If you were to ask me why I keep reading these novels this year, I couldn’t answer. I mean, looking back on the past two years (wow, it’s almost been two years I’ve been doing this?), my reading has been very scatterbrained, for lack of a better term. Unorganized. That’s probably a better term. But seriously, from humor to mystery to midwestern philosophy to a treatise on writing to a biography of the zero concept and back to humor, I am pretty much all over the map. But lately I’ve been returning to Jane Haddam (and romance, but that’s ending for a while – I can only take too much brain sludge before my brain turns into sludge). I dunno. I think it’s weird.
Anyway. I am not here to discuss why I read certain books, but why you should read this book (or something – I’ve never been very clear on my mission statement).
A Stillness in Bethlehem continues shortly after we left off in the Gregor Demarkian series [Feast of Murder]. Upon his and Bennis’s return to Cavanaugh Street, they found their priest friend, Tibor Kasparian, not doing well. Tibor had heard about the town of Bethlehem, Vermont, which puts on a three-week Celebration of the Nativity every December. Gregor and Bennis decide to bring Tibor to Bethlehem for a week so he can watch the Play, which is a production the likes of which no other small town has ever seen. In fact, due to the large tourism draw of the Celebration, the townspeople never have to pay taxes – everything the town could ever hope for (including a state-of-the-art mobile crime unit) is available to them.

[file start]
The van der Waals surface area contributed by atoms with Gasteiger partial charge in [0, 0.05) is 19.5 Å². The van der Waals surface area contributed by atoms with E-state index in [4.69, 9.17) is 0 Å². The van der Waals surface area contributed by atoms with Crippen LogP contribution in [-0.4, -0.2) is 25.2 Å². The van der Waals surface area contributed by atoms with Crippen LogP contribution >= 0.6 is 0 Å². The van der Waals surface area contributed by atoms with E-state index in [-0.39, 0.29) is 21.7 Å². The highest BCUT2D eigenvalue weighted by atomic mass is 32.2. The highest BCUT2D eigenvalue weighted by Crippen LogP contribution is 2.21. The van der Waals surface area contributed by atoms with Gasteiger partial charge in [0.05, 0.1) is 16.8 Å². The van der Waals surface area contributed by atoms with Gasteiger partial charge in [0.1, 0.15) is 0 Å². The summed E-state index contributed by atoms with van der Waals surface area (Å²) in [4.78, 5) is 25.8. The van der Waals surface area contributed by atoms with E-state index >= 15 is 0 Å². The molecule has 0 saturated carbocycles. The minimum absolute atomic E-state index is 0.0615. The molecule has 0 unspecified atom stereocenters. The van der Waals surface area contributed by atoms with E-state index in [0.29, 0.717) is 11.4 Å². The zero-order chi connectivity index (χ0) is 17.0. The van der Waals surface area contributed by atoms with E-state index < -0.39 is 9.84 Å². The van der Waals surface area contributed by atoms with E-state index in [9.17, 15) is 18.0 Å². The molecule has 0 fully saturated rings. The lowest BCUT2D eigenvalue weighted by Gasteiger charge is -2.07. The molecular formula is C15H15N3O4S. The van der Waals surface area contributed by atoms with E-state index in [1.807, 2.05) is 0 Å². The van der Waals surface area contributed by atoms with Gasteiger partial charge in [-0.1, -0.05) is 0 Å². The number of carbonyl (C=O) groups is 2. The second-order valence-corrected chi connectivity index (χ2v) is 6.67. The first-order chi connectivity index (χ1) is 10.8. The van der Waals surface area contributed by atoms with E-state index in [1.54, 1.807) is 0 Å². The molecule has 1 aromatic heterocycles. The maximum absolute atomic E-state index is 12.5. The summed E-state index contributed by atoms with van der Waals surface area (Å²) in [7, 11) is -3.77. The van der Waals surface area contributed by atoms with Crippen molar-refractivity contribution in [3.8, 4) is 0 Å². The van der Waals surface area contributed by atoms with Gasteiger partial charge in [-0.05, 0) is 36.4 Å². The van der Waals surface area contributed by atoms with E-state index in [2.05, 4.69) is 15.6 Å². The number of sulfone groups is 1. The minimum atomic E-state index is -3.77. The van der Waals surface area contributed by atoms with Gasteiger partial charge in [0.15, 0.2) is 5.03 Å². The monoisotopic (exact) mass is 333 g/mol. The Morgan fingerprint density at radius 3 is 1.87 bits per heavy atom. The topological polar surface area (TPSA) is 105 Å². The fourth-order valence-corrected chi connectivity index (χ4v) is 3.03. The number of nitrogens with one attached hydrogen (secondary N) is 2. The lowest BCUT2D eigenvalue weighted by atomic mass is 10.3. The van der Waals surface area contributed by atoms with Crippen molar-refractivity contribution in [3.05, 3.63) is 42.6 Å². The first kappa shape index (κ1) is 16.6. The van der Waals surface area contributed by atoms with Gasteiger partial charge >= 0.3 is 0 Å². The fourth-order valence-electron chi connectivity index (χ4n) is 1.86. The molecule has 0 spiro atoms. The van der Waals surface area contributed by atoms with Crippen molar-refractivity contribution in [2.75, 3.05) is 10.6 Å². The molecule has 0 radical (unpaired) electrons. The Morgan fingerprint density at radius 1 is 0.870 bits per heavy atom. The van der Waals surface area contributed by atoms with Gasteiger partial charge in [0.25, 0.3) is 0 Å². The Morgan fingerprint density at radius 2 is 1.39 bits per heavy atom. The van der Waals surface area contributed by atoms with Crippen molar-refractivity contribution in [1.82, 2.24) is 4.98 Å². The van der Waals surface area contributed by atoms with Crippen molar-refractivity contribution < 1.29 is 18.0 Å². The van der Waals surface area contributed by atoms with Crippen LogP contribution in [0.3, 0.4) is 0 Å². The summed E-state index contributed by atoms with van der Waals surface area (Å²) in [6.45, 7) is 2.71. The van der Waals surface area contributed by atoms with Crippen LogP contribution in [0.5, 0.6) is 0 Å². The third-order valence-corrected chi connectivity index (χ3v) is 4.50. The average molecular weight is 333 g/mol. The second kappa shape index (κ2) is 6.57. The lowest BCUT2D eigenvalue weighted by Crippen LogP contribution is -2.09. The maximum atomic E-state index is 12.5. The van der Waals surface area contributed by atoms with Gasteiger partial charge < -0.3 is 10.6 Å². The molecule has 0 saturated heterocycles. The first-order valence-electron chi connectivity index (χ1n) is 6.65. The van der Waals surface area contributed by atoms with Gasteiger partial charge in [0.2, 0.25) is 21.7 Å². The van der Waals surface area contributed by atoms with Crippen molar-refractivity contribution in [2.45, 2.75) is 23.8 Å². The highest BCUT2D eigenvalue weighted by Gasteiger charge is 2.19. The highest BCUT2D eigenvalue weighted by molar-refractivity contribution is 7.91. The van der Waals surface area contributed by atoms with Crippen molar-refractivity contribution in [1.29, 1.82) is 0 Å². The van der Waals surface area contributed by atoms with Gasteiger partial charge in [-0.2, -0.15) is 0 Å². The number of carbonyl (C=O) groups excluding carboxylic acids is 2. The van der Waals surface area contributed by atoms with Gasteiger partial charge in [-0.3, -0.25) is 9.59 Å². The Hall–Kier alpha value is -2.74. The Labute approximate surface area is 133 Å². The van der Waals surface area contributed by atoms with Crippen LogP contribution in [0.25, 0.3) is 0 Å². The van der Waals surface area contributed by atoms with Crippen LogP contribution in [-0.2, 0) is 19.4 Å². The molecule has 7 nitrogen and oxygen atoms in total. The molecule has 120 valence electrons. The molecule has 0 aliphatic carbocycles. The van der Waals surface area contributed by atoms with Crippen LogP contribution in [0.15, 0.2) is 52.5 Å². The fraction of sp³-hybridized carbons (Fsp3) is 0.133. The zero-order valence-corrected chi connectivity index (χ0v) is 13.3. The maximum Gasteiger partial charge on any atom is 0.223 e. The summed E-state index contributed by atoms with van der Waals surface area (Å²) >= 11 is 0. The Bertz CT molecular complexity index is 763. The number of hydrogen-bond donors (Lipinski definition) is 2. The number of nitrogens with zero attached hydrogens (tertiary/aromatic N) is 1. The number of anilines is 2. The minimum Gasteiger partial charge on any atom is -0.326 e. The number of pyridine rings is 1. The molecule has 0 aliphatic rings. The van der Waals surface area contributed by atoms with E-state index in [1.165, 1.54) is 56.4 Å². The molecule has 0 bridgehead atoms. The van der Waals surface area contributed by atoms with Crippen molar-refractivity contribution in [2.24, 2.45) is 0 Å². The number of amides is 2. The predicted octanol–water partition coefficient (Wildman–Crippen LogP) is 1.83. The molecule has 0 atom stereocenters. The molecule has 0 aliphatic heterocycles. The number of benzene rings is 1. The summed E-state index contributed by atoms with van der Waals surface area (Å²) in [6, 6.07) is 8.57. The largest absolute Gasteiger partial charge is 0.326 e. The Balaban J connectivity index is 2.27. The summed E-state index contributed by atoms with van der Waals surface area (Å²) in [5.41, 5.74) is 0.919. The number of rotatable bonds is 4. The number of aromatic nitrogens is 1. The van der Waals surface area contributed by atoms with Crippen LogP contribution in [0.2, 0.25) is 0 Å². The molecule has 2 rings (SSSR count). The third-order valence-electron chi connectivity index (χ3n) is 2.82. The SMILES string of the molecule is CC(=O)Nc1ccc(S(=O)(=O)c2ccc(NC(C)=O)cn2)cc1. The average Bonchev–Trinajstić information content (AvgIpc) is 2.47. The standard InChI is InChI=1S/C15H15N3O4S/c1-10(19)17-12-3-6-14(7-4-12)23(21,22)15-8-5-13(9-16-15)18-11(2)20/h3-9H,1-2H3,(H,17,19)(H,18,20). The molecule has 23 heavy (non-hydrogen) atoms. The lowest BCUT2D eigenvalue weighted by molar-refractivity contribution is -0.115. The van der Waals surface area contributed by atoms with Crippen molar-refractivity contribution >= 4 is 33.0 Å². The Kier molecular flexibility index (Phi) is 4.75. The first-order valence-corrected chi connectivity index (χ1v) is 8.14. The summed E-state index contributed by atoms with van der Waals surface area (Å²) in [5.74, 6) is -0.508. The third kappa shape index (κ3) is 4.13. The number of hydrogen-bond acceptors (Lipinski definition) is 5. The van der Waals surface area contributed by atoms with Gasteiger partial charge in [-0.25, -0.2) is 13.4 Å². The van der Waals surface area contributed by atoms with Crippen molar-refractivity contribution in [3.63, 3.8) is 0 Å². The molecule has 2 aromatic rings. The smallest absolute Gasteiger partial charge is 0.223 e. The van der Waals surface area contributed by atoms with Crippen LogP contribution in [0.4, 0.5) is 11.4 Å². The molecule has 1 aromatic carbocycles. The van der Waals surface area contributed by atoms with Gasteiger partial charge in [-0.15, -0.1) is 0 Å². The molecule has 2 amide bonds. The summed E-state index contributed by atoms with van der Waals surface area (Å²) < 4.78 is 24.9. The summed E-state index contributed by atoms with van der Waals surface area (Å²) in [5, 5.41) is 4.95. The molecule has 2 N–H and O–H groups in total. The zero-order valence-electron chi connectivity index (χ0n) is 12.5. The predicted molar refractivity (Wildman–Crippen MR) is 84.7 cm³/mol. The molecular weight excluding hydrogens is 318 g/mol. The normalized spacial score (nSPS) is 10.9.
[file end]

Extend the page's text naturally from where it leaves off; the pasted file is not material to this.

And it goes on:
This causes a slight problem for Tish Verek, a “flatlander” who moved to town a few years ago with her husband, Jan-Mark. Not a huge problem, mind you – Tish just likes causing trouble. Along with writing a manuscript about a series of true crime incidents where children killed adults pathalogically, she decides to file a lawsuit putting an injunction (or something) on the Celebration, as it no longer has any separation between Church and State.
And then Tish gets killed in her driveway.
This iteration of the Gregor Demarkian novel is different in that Gregor just happens to be in the right place at the right time. He wasn’t solicited by local authorities to assist – he just kinda showed up, by coincidence. Because Gregor is now a minor celebrity of sorts, the town had reported on his coming for the Celebration, so of course the Sheriff does ask him questions, but it’s not as formalized as it was in Feast of Murder or even A Great Day for the Deadly. He just happens to be there.
The book follows the same structure as the other Demarkian novels, where certain chapters delve into the minds and actions of the townspeople Demarkian interacts with. What I noticed this time reading (and now I’m going to pay close attention to the further Demarkian novels I read where I can’t remember whodunit) is that the murderer is still given those pages, but the murderer never thinks about the murder. At least in this novel, the murderer thinks of other things pertinent to his/her backstory/storyline, but thoughts of the murder or, specifically, who could have done the murder never show.